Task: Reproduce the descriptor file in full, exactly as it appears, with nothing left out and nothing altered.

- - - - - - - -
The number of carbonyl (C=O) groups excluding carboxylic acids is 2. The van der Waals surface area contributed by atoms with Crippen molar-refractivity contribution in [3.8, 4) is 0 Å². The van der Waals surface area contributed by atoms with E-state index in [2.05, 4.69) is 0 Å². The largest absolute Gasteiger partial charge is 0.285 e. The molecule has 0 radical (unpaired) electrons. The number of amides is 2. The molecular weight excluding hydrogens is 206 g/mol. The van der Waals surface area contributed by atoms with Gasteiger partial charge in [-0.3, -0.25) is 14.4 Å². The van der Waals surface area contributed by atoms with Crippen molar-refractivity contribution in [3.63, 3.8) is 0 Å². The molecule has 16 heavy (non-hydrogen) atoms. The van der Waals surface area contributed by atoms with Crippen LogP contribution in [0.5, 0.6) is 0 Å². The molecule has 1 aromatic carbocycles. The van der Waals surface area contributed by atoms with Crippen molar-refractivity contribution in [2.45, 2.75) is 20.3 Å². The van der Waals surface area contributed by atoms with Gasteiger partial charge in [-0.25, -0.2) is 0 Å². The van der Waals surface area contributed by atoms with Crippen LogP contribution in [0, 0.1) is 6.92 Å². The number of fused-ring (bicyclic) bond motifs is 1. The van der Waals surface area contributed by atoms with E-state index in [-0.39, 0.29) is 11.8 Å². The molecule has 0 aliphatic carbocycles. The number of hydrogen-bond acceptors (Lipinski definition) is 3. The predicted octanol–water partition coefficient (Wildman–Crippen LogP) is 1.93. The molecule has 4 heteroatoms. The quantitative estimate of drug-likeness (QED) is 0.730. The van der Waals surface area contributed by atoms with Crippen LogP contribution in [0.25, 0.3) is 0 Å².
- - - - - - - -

The number of carbonyl (C=O) groups excluding carboxylic acids is 2. The van der Waals surface area contributed by atoms with Crippen molar-refractivity contribution in [3.8, 4) is 0 Å². The van der Waals surface area contributed by atoms with E-state index in [2.05, 4.69) is 0 Å². The largest absolute Gasteiger partial charge is 0.285 e. The molecule has 0 radical (unpaired) electrons. The number of amides is 2. The molecular weight excluding hydrogens is 206 g/mol. The van der Waals surface area contributed by atoms with Gasteiger partial charge in [-0.3, -0.25) is 14.4 Å². The van der Waals surface area contributed by atoms with Crippen molar-refractivity contribution in [3.63, 3.8) is 0 Å². The molecule has 16 heavy (non-hydrogen) atoms. The van der Waals surface area contributed by atoms with Crippen LogP contribution in [0.5, 0.6) is 0 Å². The molecule has 1 aromatic carbocycles. The van der Waals surface area contributed by atoms with Crippen molar-refractivity contribution in [2.45, 2.75) is 20.3 Å². The van der Waals surface area contributed by atoms with Gasteiger partial charge in [-0.25, -0.2) is 0 Å². The van der Waals surface area contributed by atoms with Crippen LogP contribution in [0, 0.1) is 6.92 Å². The number of fused-ring (bicyclic) bond motifs is 1. The van der Waals surface area contributed by atoms with E-state index in [-0.39, 0.29) is 11.8 Å². The molecule has 0 aliphatic carbocycles. The number of hydrogen-bond acceptors (Lipinski definition) is 3. The predicted octanol–water partition coefficient (Wildman–Crippen LogP) is 1.93. The molecule has 4 heteroatoms. The quantitative estimate of drug-likeness (QED) is 0.730. The van der Waals surface area contributed by atoms with Crippen LogP contribution in [0.25, 0.3) is 0 Å².